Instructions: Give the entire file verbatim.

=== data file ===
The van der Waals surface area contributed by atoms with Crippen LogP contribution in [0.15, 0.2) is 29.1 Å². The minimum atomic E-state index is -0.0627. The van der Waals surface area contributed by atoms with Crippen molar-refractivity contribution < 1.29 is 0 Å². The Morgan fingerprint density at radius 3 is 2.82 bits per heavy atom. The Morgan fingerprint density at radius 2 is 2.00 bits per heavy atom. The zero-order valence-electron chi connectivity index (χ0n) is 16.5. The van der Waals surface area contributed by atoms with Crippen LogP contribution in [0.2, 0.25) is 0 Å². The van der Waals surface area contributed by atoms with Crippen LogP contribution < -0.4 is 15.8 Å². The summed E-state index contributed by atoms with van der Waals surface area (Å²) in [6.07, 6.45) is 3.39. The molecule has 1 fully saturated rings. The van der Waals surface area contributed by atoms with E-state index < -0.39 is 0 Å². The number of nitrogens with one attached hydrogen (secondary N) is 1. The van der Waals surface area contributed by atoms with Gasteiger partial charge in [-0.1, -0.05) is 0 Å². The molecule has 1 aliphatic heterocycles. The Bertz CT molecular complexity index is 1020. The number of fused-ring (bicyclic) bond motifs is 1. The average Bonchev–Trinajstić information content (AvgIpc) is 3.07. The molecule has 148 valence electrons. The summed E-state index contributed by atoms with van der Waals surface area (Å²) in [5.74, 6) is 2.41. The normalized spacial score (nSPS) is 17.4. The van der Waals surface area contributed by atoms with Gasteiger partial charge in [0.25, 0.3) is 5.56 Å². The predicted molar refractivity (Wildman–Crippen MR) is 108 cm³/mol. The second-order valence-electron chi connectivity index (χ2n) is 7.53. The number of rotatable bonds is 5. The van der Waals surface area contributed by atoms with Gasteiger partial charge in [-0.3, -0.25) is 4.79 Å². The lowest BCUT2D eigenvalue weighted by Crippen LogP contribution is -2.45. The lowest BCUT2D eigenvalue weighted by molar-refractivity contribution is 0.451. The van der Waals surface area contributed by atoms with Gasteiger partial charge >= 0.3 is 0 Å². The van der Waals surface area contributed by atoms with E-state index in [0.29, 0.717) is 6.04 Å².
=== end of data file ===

The van der Waals surface area contributed by atoms with Crippen LogP contribution in [0.15, 0.2) is 29.1 Å². The minimum atomic E-state index is -0.0627. The van der Waals surface area contributed by atoms with Crippen molar-refractivity contribution < 1.29 is 0 Å². The Morgan fingerprint density at radius 3 is 2.82 bits per heavy atom. The Morgan fingerprint density at radius 2 is 2.00 bits per heavy atom. The zero-order valence-electron chi connectivity index (χ0n) is 16.5. The van der Waals surface area contributed by atoms with Crippen LogP contribution in [0.2, 0.25) is 0 Å². The van der Waals surface area contributed by atoms with Crippen LogP contribution < -0.4 is 15.8 Å². The summed E-state index contributed by atoms with van der Waals surface area (Å²) in [6.07, 6.45) is 3.39. The molecule has 1 fully saturated rings. The van der Waals surface area contributed by atoms with E-state index < -0.39 is 0 Å². The number of nitrogens with one attached hydrogen (secondary N) is 1. The van der Waals surface area contributed by atoms with Gasteiger partial charge in [-0.1, -0.05) is 0 Å². The molecule has 1 aliphatic heterocycles. The Bertz CT molecular complexity index is 1020. The number of fused-ring (bicyclic) bond motifs is 1. The average Bonchev–Trinajstić information content (AvgIpc) is 3.07. The molecule has 148 valence electrons. The summed E-state index contributed by atoms with van der Waals surface area (Å²) in [5.74, 6) is 2.41. The normalized spacial score (nSPS) is 17.4. The van der Waals surface area contributed by atoms with Gasteiger partial charge in [0.25, 0.3) is 5.56 Å². The predicted molar refractivity (Wildman–Crippen MR) is 108 cm³/mol. The second-order valence-electron chi connectivity index (χ2n) is 7.53. The number of rotatable bonds is 5. The van der Waals surface area contributed by atoms with Gasteiger partial charge in [-0.3, -0.25) is 4.79 Å². The lowest BCUT2D eigenvalue weighted by Crippen LogP contribution is -2.45. The lowest BCUT2D eigenvalue weighted by molar-refractivity contribution is 0.451. The van der Waals surface area contributed by atoms with Gasteiger partial charge >= 0.3 is 0 Å². The van der Waals surface area contributed by atoms with E-state index in [0.29, 0.717) is 6.04 Å².